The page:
More Ex-amples

Add in my last ex-boyfriend's friends and family, with whom I've kept up tenuous contact for the most part, and become little closer in a few cases. Should I set up a category just for them, or...?  If I file them as simply my Friends, is it like I am co-opting his friends?

(For the record, I am not still friends with every man I've ever been involved with. That would be very weird. Some of them I've lost touch with, and some of them are dead.

(Of natural causes.)

What do I do with all the distant family and friends with whom, it became painfully clear this last election cycle, I have a total disconnect in political and sometimes religious beliefs? Do I set up a category to segregate them, an Outer Circle Loons where we can exchange family news and pet anecdotes and avoid going into the tinfoil hat stuff?

Portrait of a Guangzhou Lady Blogger  (China, ...
Portrait of a Guangzhou Lady Blogger (China, Qing Dynasty) (Photo credit: Mike Licht,
Then there's all the other writers. Ye gods, I know so many writers. Romance writers and thriller writers and children's book authors and mommy bloggers and cover designers and memoirists. I've tried to set up a few categories for how I know them: my LARA (RWA Los Angeles Romance Authors chapter) sisters, SoCal Lady Bloggers, people I met at RWA12, but there are so many more than that, and some of them, I just don't remember how we met.

Or if we met.  When you've been blogging for a while, there are people who've guested on your blog, or vice versa, or just connected electronically somehow along the way.

We're All Next-Door Neighbors Now

These days, we do get to meet many of our long-distance friends face to face. In the last few years, I've made friends in Oregon like amazing author Lisa Hendrix - online first, in person, later; another online friend in Chicago (and now I have more people I want to meet in Chicago, next trip).  Even met one online friend from the UK for tea when he was passing through LAX. (Note: some people from the UK who are perfectly intelligible in writing, possess accents thicker 'n scones with jam, in person.)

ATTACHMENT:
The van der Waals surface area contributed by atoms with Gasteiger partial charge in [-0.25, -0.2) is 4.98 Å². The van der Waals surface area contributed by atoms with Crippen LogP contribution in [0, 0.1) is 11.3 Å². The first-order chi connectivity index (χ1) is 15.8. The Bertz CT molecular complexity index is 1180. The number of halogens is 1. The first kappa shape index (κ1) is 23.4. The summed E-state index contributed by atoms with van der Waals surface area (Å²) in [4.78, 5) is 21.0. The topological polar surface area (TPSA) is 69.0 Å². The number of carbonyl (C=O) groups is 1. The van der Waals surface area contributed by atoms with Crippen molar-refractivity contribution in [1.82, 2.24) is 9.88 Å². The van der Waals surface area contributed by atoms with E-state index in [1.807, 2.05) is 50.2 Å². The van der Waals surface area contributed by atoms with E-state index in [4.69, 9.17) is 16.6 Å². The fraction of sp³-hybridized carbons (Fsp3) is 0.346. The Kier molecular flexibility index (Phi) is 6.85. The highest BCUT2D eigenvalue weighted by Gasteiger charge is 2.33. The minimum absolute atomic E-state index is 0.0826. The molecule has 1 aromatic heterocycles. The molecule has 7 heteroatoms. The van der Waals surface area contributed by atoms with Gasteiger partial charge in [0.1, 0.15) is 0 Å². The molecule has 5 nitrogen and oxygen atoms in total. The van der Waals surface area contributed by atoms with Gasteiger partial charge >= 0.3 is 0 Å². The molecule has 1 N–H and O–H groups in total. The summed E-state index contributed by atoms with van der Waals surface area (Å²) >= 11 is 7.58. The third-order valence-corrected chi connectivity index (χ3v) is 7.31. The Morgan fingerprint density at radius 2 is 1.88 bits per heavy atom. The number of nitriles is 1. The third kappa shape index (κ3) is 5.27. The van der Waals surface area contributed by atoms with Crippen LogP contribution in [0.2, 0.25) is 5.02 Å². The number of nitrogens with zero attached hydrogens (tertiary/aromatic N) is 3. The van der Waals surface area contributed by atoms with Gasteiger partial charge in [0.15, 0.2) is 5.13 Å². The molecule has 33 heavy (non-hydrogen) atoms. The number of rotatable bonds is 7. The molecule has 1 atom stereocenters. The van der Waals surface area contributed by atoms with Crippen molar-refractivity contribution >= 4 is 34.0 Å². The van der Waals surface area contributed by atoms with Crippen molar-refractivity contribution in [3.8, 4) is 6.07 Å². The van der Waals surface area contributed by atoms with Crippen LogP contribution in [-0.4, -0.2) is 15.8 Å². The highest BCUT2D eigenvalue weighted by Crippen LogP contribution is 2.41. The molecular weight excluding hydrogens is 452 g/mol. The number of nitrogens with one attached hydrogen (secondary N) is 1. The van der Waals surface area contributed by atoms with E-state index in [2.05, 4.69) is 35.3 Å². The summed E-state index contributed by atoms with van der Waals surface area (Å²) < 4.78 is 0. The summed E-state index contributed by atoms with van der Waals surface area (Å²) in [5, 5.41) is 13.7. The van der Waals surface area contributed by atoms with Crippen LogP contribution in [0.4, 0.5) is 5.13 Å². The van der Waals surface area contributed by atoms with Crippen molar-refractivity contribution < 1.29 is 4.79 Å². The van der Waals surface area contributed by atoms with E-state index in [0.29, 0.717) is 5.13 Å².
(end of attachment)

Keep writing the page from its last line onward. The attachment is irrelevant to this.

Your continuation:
I think the farthest person I met at RWA12 this summer had traveled from New Zealand; there were lots of friendly Canadians, and South'rners, and East Coasters though. So just because I haven't yet met Kiru Taye, a Nigerian writer who lives in the UK, or J.L. Campbell from Jamaica or Denise Covey from Australia doesn't mean I won't, the sooner the better, I hope.

I have in my smartphone contacts my former neighbors (sorry about the noise), Hilaree and Jeremy Robinson, whose original plan was to write Hollywood screenplays in LA, and who settled for writing best-selling novels in New Hampshire, instead. New Hampshire? Who goes to New Hampshire, except for Presidential candidates? But whether the Robinson clan come back to Cali to take the kids to Disneyland, or I find myself on a B & B fall tour of New England someday, they've got to stay in my smartphone - only, as what? Friends? Former Neighbors? Famous Writers I'm Stalking?

How do I separate out all the writers?

Everyone needs a Beyoncé in their life.
Writers I've Met, Writers I Want To Meet, Writers Who Don't Impress Me At All But I'm Hanging Onto Their Contact Info For Totally Self-Serving Purposes, Just In Case?

Without drilling down so far that every contact has her or his own category, like: Best-Selling Authors I Have Briefly Met Who Are Also World-Reknowned Bloggesses with Big Metal Chickens Who Are Strangely Not Yet My Best Friends? (The authors, not the chickens.)

I know I have to figure this thing out.

Or, I could leave the damned smartphone contacts in the big, dogpiled mess they already are in, until such time as I get a new smartphone and add another five hundred people who don't fit neatly into any category.

How do you organize your smartphone?
What contact categories are helpful for you?
Do you ever weed people out, or do you hoard
every scrap of info, just in case?